One Foot in: A Fake Artist’s Take on Death Faire – a blog by Scott Latimore

One Foot in: A Fake Artist’s Take on Death Faire, by Scott Latimore


I have been working with the not-for-profit heart2heartnc for the past couple of months. With my diagnosis of stage four kidney cancer, this organization provides me with regular counseling as well as once-per-week Polarity Therapy sessions. Both activities have put me more in touch with myself as I live through the process of my death, and their experienced staff have taught me a lot about enjoying the day as it comes.


The Director of heart2heartnc, Cathy “Brooksie” Edwards, after finding out that I was an artist, put me in touch with Marcela Slade who runs Smelt Art Gallery at The Plant in Pittsboro, NC. Slade came up to Hillsborough for a studio visit, then asked me to contribute some work to their upcoming Death Faire. It was such an interesting disruption to my usual artistic process, that I wanted to say a little about how this show was different for me and how it altered the way I normally think about making artwork.


The end point of a painter’s labor is often exhibition. In the process of showing my work, I’ve always tried to hide my actual self through layers of fiction that then wind up contextualizing the images (see the “More About the Show” section behind the link for an example). I don’t want to be the front man, generally speaking. I find it more interesting when I concoct a personae to pretend to make the images, someone created by but also beyond me, what a novelist experiences with their characters, only through painting. A fake artist, if you will, for an era of fakeness.


However, with the opportunity to show my drawings at Death Faire, I wanted my contribution to point directly back to me as the creator. I needed a different approach, I think, because of the sacredness that I feel around the fact of death. Death is a departure from this world of a complex, networked self. It impacts people. I needed to keep this project from some of the irony I usually employ, so I oriented myself towards the autobiographical even as I was tempted to invent unreal narrative threads.


My friend Sebastian Matthews describing the aftermath of an automobile accident in his book, The Beginner’s Guide to a Head On Collision, wrote, “Let the words bruised heart blossom into their full, clear, un-ironic truth.” A similar revelation occurred to me as I was receiving a bone biopsy. I felt that there was nothing more real than that needle (with all of its questions) in the world. I wanted the work headed to Death Faire to honor these realities of cancer and car wrecks, together.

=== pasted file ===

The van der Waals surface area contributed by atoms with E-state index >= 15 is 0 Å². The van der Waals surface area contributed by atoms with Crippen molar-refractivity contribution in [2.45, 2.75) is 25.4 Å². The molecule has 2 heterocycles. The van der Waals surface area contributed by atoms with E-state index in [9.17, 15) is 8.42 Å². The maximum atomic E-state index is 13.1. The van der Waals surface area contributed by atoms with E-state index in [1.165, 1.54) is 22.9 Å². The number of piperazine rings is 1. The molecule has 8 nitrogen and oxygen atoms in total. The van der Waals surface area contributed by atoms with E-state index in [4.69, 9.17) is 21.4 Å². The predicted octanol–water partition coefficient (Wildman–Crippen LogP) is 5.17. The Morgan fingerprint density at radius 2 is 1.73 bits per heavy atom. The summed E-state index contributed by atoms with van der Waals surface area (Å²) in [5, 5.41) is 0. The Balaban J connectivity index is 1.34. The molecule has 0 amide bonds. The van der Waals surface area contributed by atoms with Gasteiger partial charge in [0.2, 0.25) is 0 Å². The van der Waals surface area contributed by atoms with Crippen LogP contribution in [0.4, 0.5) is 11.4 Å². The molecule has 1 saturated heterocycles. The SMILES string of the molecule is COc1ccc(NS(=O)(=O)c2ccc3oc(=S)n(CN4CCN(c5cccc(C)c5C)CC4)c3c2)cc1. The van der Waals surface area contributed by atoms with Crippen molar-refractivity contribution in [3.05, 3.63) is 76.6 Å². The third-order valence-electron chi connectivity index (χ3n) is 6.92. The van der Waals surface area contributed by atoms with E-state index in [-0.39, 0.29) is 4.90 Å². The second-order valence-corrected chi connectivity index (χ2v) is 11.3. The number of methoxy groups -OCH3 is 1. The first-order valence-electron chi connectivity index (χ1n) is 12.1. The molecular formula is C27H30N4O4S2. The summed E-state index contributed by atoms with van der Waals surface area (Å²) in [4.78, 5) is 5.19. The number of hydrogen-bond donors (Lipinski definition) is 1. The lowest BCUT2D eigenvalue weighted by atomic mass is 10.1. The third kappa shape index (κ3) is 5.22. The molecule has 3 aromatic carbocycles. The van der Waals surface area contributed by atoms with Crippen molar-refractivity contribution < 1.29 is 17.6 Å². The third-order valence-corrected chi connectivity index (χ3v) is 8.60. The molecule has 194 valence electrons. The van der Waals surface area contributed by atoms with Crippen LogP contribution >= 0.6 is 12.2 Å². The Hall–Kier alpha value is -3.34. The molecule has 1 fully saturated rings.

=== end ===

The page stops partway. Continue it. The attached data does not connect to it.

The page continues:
Still, I wound up having to compromise. When it comes to making artwork, I have an active stable of contrived, internalized personalities that have their say if ignored.

The series of drawings that I entered was a cartoon in six panels about my personal relationship to cancer treatment drugs. The images project my imagination trying to wrap its tendrils around what an TKI Inhibitor actually does. So I drew how the medicine I’m taking works without any pharmacological knowledge, using a grab bag of symbols that have been part of my visual language for years now. The finished drawings are nothing a research M.D. would recognize, but, for me, they represent a kind of flow chart into the future or a map of how I might survive just a little bit longer or maybe just a little bit better.


And, hopefully, the images themselves are ambiguous enough, the narrative open enough to allow viewers to partake in their own story as they witness the work. Substitute cancer medication for the thing that keeps you going every day. What would a cartoon of that look like?

Then there is the ground truth, the effects of the disease, death, sadness, pain. I don’t think that I would be able to show something so vulnerable and intentionally broken without the support of the people around me, both my family and the good folks who put on Death Faire.


To normalize death, have a parade around it. Take a selfie in a coffin. Launch a book about people’s tales of dying. All of this is critical work. Critical care for everyone. How can you live without it?

About the artist/author:

Scott Latimore is a painter and mixed media artist living and working in Hillsborough, NC.

Scott Latimore profile picture“My creative career began with writing but transitioned to visual arts around the turn of this century. Nevertheless, my visual work draws heavily from narrative, language, poetics, and persona. The paintings, drawings, and sculptures that I make often emerge from different characters and entities which are a part of the ever-evolving life-world of my experience as filtered through particular tropes and fictions. Landscape and imaginary cartography are the primary forms of this expression, and the materials I use reference conditions common to the language and life of these personae.”

You can find Scott’s artwork and his blog at